I understand that fantasy baseball is a burgeoning money making industry that creates more interest in the game for those who would otherwise gamble. I also realize that it creates an entire wing of ESPN with Matthew Berry at the helm. That’s dandy but that’s not me. I have been asked a few times why I don’t play fantasy baseball and I offer that I don’t want to root against guys on my team. Such is not the full nature of Sabrmetrics or Stats Inc.

Sabrmetrics is a system of compiling stats and creating OPS as a way of noting that bunting and stealing bases is bad. It also completely de-values defense because you can stat defense. You can use your eyes though and I can tell when someone makes a good or bad play. Coaches the league over chart these things to know how to position outfielders. Eric Chavez gave his first gold glove to then A’s third base coach Ron Washington because he valued his teaching so much. Yet somehow, the idea of defense can’t be stated and thus doesn’t matter as much.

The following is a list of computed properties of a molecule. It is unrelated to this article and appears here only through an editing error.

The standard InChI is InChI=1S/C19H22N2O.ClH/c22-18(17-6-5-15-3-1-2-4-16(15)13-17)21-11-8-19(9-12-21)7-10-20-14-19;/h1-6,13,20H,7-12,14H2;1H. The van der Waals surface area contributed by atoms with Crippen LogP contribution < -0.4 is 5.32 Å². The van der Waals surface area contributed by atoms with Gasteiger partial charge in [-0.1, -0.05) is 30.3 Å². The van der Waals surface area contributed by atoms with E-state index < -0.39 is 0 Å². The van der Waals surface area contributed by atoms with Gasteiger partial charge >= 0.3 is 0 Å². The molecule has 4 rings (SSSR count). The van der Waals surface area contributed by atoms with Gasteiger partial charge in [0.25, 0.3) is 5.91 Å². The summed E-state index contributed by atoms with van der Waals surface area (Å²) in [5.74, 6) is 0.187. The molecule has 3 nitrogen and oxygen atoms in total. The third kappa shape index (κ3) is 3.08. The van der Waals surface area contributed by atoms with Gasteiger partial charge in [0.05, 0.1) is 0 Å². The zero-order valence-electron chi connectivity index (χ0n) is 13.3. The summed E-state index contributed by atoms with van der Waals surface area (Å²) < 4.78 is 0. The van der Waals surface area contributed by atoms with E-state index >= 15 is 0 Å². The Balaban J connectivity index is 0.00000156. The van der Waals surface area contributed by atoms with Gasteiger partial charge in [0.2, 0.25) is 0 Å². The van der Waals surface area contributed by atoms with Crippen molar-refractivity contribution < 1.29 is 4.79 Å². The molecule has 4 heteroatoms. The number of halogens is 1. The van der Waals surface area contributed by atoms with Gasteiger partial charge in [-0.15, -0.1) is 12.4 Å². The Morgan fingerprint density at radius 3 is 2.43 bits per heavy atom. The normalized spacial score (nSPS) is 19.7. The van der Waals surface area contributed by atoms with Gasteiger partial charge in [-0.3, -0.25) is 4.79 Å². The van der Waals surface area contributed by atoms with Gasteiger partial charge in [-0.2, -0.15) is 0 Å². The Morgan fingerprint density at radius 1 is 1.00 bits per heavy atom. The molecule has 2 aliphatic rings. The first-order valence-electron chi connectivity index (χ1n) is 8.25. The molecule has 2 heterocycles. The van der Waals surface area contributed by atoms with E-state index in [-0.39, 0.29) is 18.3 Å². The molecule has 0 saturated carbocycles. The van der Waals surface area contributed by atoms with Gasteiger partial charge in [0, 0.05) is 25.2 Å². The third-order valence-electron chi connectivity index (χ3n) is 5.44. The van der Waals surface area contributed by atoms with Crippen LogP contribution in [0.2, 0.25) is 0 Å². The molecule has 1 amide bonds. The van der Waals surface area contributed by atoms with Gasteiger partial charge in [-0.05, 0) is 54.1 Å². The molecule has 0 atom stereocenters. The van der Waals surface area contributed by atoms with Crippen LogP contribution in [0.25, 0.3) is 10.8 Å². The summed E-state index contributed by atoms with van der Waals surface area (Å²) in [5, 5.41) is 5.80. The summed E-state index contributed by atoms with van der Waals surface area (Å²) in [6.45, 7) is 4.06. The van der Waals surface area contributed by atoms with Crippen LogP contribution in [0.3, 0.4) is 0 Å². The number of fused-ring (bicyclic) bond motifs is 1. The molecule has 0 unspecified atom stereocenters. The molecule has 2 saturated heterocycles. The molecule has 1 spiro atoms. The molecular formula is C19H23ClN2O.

The mantra is “defense wins championships.” While I used to roll my eyes whenever I heard Rick Barry say it on KNBR, it is true. Look at the 2006 Detroit Tigers in the World Series. Each game, a pitcher on the Tigers had an error. Even Kenny Rogers whose errors are usually limited to Texas area cameramen. They lost to Tony LaRussa and the Cardinals in five games.

Above all this, I’m trying to watch the game. There is something pure about green grass, sunshine, and white uniforms. That’s baseball. The crack of the bat, the roar of the crowd, and someone making the difficult look routine. What devalues baseball in the eyes of some fans is the appeal to the casual fan. What’s also a fact is that there are more statistics around baseball than during the election. Then again, that would make Nate Silver’s ability to predict poll results all the more understandable.